From Collector: Put It In Writing

5/19/2017 11:00 AM

What to do when a consumer tells you to stop calling.

NewsCollector Magazine

Picture this: You’re talking on the phone with a consumer about her debt when she suddenly says, “I’m not paying this debt. Stop calling me.”

What are your obligations? Are debt collectors obliged to cease all communications with the consumer in these instances? Should they merely stop making calls, or can they ignore such requests altogether?

ACA International’s Senior Compliance Analyst Andrew Pavlik provides an overview of options in the May issue of Collector magazine.

Consulting the Statute

Under Section 805(c) of the Fair Debt Collection Practices Act, a debt collector must cease communications with a consumer if the consumer sends a written notice stating “refuses to pay a debt or that the consumer wishes the debt collector to cease further communication with the consumer,” Pavlik reports.

Based on the plain wording of the statute, a consumer’s oral request to stop calling or oral refusal to pay would not trigger a debt collector’s duty under this section to refrain from further communications with the consumer.

But wait, that’s not the end of the story. While the protections of Section 805(c) are only triggered by a consumer’s written notice, we must also consider other sections of the act.

Take, for example, Section 805(a) (1), which states that a debt collector must refrain from communications “at any unusual time or place or a time or place known or which should be known to be inconvenient to the consumer.”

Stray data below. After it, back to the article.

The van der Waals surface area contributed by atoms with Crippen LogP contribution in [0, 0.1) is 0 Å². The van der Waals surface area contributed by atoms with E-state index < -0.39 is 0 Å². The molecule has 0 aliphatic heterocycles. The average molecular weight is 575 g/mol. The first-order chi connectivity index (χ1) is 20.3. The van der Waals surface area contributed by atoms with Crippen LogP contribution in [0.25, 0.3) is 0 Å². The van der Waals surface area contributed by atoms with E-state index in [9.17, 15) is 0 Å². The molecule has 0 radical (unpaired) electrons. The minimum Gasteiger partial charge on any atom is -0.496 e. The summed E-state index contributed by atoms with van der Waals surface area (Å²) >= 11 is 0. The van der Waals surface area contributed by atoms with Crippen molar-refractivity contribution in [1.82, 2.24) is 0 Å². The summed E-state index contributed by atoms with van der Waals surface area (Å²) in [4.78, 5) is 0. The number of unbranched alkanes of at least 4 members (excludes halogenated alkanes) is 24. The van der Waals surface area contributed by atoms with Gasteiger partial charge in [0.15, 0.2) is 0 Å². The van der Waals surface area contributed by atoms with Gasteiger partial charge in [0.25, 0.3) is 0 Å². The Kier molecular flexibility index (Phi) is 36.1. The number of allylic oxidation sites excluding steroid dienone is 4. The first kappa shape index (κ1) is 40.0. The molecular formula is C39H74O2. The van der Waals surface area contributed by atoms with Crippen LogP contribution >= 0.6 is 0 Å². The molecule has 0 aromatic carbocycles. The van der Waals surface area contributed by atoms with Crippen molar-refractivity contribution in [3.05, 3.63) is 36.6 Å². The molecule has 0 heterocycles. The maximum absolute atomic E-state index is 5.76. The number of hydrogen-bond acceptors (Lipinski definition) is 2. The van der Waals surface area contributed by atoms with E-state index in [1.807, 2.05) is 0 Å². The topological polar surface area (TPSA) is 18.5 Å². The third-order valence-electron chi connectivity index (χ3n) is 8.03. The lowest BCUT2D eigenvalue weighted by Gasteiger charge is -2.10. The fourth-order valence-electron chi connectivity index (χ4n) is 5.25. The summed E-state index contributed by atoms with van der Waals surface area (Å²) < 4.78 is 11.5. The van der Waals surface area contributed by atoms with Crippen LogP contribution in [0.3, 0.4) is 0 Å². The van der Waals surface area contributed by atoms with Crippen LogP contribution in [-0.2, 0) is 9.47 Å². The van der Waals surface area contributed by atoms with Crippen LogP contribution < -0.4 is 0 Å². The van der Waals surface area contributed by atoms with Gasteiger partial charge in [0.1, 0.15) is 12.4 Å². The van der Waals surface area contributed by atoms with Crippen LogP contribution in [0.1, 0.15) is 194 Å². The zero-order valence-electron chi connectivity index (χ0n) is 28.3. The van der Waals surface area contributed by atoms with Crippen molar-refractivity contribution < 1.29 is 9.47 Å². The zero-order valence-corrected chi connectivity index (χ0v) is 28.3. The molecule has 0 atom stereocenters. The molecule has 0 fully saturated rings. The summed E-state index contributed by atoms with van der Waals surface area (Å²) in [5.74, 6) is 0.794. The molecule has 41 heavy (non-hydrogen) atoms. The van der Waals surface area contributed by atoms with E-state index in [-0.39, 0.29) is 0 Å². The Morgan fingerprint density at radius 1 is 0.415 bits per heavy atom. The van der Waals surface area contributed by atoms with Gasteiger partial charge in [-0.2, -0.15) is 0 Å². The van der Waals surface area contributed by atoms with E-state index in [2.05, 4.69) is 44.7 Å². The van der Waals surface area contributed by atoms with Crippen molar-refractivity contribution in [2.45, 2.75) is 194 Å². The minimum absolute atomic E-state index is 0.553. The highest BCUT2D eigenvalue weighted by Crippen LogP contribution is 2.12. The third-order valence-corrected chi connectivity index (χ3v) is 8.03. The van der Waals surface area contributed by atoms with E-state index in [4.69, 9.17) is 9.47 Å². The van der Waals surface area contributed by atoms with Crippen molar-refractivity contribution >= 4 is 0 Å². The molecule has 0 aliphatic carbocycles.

Other issues may come into play if your agency is using an autodialer or a prerecorded message to place calls to a cell phone.

The Telephone Consumer Protection Act prohibits any caller from using an autodialer or prerecorded message to call a consumer’s wireless phone, unless the caller has the called party’s prior express consent to call the number.

Individuals have the right to revoke such consent in any reasonable way at any time. Thus, a consumer’s verbal request to stop calling her wireless phone may amount to revocation of consent, meaning that future autodialed calls to that wireless number may violate the TCPA.

Keeping all these issues in mind, a collector needs to determine what steps it will take in response to consumers’ verbal requests, and implement corresponding policies and procedures, Pavlik reports.

On Wednesday, read about how Kansas Counselors Inc.’s employees volunteer to help at-risk youth in their community.

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